The Virginia Festival of the Book kicked off at noon today, but knowing I’d need some energy for the next three days, the first session I attended was the 2 p.m. panel “Rereading: Novel Favorites New and Old.” I was particularly interested in this session because a few weeks ago, I blogged about rereading and seeing a favorite book from a different perspective. Patricia Meyer Spacks, former professor of English and Emerita Chair of the UVA English department, the sole panelist, and I were in agreement. The difference is she made it into a book, On Rereading, where she took several books she’d enjoyed as a child and youth and reread them then described what she discovered. Some of the ones she loved as a child (Gone With the Wind, for example), she found flawed rereading them now. Some, she didn’t understand why she liked them then, but she now grasped why they were good then and now, like Alice in Wonderland. A very thoughtful and interesting discussion, and I’ll likely purchase the book.
Next was a fiction panel–“The Joy of Short Stories.” This panel featured two writers I wasn’t familiar with, Laura Jones and Kurt Ayau. Each read from their short story collections (Breaking and Entering and The Brick Murder: A Tragedy and Other Stories, respectively), and discussed their differing approaches to short story writing. Jones is a planner, though she lamented she’d often gotten on the wrong road while plotting a story in the car. Ayau, a professor at the nearby Virginia Military Institute–yes, they have some civilian instructors–is more of an inspirational writer who also lamented he had a couple thousand unpublished short stories “laying around.” I liked both selections Jones and Ayau read, and I’ll be adding their short story collections to my “to read” list.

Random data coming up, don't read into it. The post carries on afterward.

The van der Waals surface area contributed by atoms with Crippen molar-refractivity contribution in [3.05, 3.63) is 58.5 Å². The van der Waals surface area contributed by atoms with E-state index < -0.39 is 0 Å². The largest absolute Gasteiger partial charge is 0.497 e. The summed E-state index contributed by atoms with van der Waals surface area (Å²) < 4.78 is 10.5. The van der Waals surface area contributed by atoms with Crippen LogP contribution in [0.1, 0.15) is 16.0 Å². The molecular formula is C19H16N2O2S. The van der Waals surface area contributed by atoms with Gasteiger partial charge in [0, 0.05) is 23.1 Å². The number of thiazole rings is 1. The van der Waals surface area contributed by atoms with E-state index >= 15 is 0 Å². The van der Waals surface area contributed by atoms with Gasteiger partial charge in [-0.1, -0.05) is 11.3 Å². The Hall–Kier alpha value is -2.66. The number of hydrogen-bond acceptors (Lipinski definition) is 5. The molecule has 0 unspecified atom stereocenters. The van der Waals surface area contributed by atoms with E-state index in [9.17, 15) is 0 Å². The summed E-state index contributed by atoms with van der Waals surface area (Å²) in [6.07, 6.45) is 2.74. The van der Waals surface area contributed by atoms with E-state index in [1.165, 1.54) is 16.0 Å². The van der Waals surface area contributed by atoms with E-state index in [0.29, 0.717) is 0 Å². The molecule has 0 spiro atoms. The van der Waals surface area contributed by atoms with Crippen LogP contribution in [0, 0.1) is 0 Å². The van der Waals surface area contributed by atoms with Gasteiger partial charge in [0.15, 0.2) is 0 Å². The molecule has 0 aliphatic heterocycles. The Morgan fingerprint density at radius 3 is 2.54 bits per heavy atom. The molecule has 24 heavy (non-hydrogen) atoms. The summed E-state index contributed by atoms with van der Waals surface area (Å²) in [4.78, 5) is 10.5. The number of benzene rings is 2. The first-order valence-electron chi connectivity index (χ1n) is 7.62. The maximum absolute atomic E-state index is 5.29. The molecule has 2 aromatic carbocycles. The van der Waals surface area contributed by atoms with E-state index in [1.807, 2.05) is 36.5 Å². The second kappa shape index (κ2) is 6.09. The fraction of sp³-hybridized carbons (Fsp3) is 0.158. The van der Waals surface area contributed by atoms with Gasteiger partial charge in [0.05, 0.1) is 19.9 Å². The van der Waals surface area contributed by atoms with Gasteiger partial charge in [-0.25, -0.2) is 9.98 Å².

“Relationship Cartooning” doesn’t seem like a writer-friendly presentation, but it was charming and hilarious and a great peak into another person’s creative process. Nick Galifianakis’ cartoons are famous as the illustrative aspect of Carolyn Hax’s syndicated advice column. Galifianakis was also married to Hax, and though they are now divorced they remain business partners. In addition to providing the cartoons to illustrate Hax’s columns, Galifianakis edits the columns to “protect” Hax’s voice. He provided a slide show of both new and his famous cartoons. Since I’m a regular reader of Hax’s column, it was great to see this insight into how it’s produced. Galifianakis described his creative process–idea, then caption, then drawing–and it was very relatable to writing short work, in particular. He cartoons first and foremost for himself–what he calls his authentic voice–then shares it with the reader. A great way to finish off the day, and I know I’ll look at Hax’s column differently now–and with a bit more respect for the process.
And I get to do it all over again tomorrow. How great is that?